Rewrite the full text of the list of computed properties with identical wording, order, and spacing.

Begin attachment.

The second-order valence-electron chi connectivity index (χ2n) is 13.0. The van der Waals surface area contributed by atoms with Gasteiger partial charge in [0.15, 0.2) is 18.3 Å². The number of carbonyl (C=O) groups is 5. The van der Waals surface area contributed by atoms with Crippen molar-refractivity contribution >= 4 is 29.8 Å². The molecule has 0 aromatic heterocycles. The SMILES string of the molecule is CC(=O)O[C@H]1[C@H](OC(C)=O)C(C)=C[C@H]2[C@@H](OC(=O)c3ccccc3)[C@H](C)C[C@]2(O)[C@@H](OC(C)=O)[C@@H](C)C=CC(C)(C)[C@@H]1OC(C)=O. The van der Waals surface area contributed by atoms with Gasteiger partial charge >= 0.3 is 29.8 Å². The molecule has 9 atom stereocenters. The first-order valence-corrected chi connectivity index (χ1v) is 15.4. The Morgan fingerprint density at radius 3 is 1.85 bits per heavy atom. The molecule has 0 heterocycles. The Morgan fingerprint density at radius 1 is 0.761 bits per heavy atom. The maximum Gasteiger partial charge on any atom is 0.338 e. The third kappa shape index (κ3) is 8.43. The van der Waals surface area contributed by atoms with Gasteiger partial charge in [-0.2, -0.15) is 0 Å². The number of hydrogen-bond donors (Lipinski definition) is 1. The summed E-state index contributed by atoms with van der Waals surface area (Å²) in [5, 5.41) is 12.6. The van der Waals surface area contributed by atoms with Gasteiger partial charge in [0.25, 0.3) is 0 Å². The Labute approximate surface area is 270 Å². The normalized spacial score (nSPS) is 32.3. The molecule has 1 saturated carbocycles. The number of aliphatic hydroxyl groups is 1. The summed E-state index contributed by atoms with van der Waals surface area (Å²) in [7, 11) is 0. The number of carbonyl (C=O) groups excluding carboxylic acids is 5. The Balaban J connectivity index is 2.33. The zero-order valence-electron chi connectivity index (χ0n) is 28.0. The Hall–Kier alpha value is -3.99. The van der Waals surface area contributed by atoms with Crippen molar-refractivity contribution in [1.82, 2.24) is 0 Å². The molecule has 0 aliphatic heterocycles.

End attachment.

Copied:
The second-order valence-electron chi connectivity index (χ2n) is 13.0. The van der Waals surface area contributed by atoms with Gasteiger partial charge in [0.15, 0.2) is 18.3 Å². The number of carbonyl (C=O) groups is 5. The van der Waals surface area contributed by atoms with Crippen molar-refractivity contribution >= 4 is 29.8 Å². The molecule has 0 aromatic heterocycles. The SMILES string of the molecule is CC(=O)O[C@H]1[C@H](OC(C)=O)C(C)=C[C@H]2[C@@H](OC(=O)c3ccccc3)[C@H](C)C[C@]2(O)[C@@H](OC(C)=O)[C@@H](C)C=CC(C)(C)[C@@H]1OC(C)=O. The van der Waals surface area contributed by atoms with Gasteiger partial charge >= 0.3 is 29.8 Å². The molecule has 9 atom stereocenters. The first-order valence-corrected chi connectivity index (χ1v) is 15.4. The Morgan fingerprint density at radius 3 is 1.85 bits per heavy atom. The molecule has 0 heterocycles. The Morgan fingerprint density at radius 1 is 0.761 bits per heavy atom. The maximum Gasteiger partial charge on any atom is 0.338 e. The third kappa shape index (κ3) is 8.43. The van der Waals surface area contributed by atoms with Gasteiger partial charge in [-0.2, -0.15) is 0 Å². The number of hydrogen-bond donors (Lipinski definition) is 1. The summed E-state index contributed by atoms with van der Waals surface area (Å²) in [5, 5.41) is 12.6. The van der Waals surface area contributed by atoms with Gasteiger partial charge in [0.25, 0.3) is 0 Å². The Labute approximate surface area is 270 Å². The normalized spacial score (nSPS) is 32.3. The molecule has 1 saturated carbocycles. The number of aliphatic hydroxyl groups is 1. The summed E-state index contributed by atoms with van der Waals surface area (Å²) in [7, 11) is 0. The number of carbonyl (C=O) groups excluding carboxylic acids is 5. The Balaban J connectivity index is 2.33. The zero-order valence-electron chi connectivity index (χ0n) is 28.0. The Hall–Kier alpha value is -3.99. The van der Waals surface area contributed by atoms with Crippen molar-refractivity contribution in [1.82, 2.24) is 0 Å². The molecule has 0 aliphatic heterocycles.